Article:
What’s best: “TR CU” or “EAC” Certification?

Sometimes we get questions regarding TRCU & EAC and which is best. I thought it would be good to try to help our customers with this short post on what they are and how they are interpreted.

The compliance with current standards of the technical regulation is critical for importing products subject to conformity to Russia and other Eurasian Economic Union member states.

Many manufactures are confused by the conformity assessment process with what's the difference between TR CU Certificate and EAC Certificate?

It is two different names for the same process of conformity assessment, whereby both terms are wrong or incomplete and misleading translation.

The background of the names is historical when the standardisation originated in the former Soviet Union. The new system of standardisation covers a large part of Eurasia.

This system was known as GOST an abbreviation of "Государственный Стандарт", which translates into "state-standard". and was umbrella standardisation in the Soviet economy. 

With the disintegration of the Soviet Union in the 1990s, several of the member states started developing their standard and conformity assessment procedures, to simplify the confusing GOST system.

Around 2002/2003, the "On technical regulation" law passed in the Russian Federation declaring that new technical guidelines are developed. Subsequently, the "Technical Regulation" "TR" formed containing fixed requirements for products, services & manufacturing processes.

Russia, Belarus & Kazakhstan founded their Free-Trade-Association which eventually became known as a "Customs Union" "CU". Allowing a single technical regulation to facilitate the sale of goods & services between the member countries underpinned by a common standard "TR CU"

Later when Kyrgystan & Armenia joined an opportunity to enhance standardisation further, Europes "CE" mark would be an appropriate model in which to combine with, developing into what today is the "EurAsian Confirmaity" or EAC certificate.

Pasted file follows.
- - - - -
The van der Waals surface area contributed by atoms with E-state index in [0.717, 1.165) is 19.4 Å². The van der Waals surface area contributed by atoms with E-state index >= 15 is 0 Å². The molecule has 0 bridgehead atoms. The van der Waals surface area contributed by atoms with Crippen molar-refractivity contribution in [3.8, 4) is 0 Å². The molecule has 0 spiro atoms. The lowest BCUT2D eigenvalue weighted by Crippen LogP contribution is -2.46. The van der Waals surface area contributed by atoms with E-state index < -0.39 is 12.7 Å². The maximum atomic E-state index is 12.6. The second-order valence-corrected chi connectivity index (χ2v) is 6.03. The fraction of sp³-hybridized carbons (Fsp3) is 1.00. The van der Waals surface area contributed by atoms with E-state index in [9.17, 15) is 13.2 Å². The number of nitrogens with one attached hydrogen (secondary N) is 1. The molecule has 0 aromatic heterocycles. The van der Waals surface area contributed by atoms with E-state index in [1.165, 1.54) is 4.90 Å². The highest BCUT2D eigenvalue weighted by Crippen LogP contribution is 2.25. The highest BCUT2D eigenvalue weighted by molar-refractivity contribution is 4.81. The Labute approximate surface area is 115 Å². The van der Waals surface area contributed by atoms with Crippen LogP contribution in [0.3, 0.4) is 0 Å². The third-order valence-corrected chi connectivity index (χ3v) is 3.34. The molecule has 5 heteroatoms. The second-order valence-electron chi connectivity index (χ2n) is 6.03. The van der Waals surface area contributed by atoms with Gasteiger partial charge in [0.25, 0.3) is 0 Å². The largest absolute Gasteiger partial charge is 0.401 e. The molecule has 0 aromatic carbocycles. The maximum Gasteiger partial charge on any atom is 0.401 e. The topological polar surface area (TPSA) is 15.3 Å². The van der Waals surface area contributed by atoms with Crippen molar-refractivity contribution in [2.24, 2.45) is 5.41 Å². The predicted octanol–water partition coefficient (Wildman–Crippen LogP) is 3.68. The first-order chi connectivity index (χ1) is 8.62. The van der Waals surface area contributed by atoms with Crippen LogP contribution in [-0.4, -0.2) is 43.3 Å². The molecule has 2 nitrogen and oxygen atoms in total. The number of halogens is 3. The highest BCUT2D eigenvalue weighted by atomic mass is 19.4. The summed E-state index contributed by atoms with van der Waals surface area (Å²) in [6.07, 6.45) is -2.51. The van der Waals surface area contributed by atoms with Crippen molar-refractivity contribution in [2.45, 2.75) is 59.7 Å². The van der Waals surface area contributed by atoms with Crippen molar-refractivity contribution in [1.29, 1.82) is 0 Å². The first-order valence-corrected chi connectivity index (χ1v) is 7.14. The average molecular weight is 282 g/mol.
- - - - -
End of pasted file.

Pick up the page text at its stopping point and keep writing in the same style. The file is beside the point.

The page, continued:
Now EAC is the proper standardised name but is commonly interchanged when TR CU, GOST standard is mentioned/required.

Transformers supplied from ITL destined for the EurAsian market will have the correct EAC certification attached. If you need a copy of our certificate for your project, feel free to reach out to us at marketing@itl-uk.com where one of our team will assist.

Getting the best value out of your CT purchase (Pt.1)

Bit of a wordy headline but as part of my getting the best value out of your purchase series, in this weeks post I am focussing on Metering or Measurement Current Transformers.

When a customer asks for a quotation, he/she may have a price in mind. That might be based on previous purchases or a hunch, but none the less a price is ingrained.

Current Transformers (CT's) while a relatively simple product in nature, sometimes customers are not always sure about what they need and give you a specification that is wildly over-specified for the application. As a CT manufacturer, we understand you are not experts. However, loaded with some knowledge on the factors that can influence price, then there is an opportunity to extract the higher value from your purchase.

RATIO: Primary (input) & Secondary (output) Current Ratio (e.g. 200/5A)

VA: Total instrument burden, including the length of any pilot wires along with square mm of the cable (e.g. 4sqmm).

CLASS: Accuracy required for operation (Tariff, Measurement or Indication

DIMENSIONS: Maximum & Minimum ( the space you have available to fit the current transformer, e.g. for a ring-type Inside Diameter ID, Outside Diameter OD, Axial Length AL).

  1. By specifying a higher VA or ACCURACY CLASS than necessary will likely result in a more expensive product.
  2. Cost generally increases as the Current Transformers inside diameter (ID) increases.
  3. 1A Current Transformers are typically more costly than 5A, why I hear you say - 200/1A has 200 turns of copper whereas 200/5A has 40 turns of copper thus an 80% cost saving on copper, not to mention a reduction in the overall dimensions).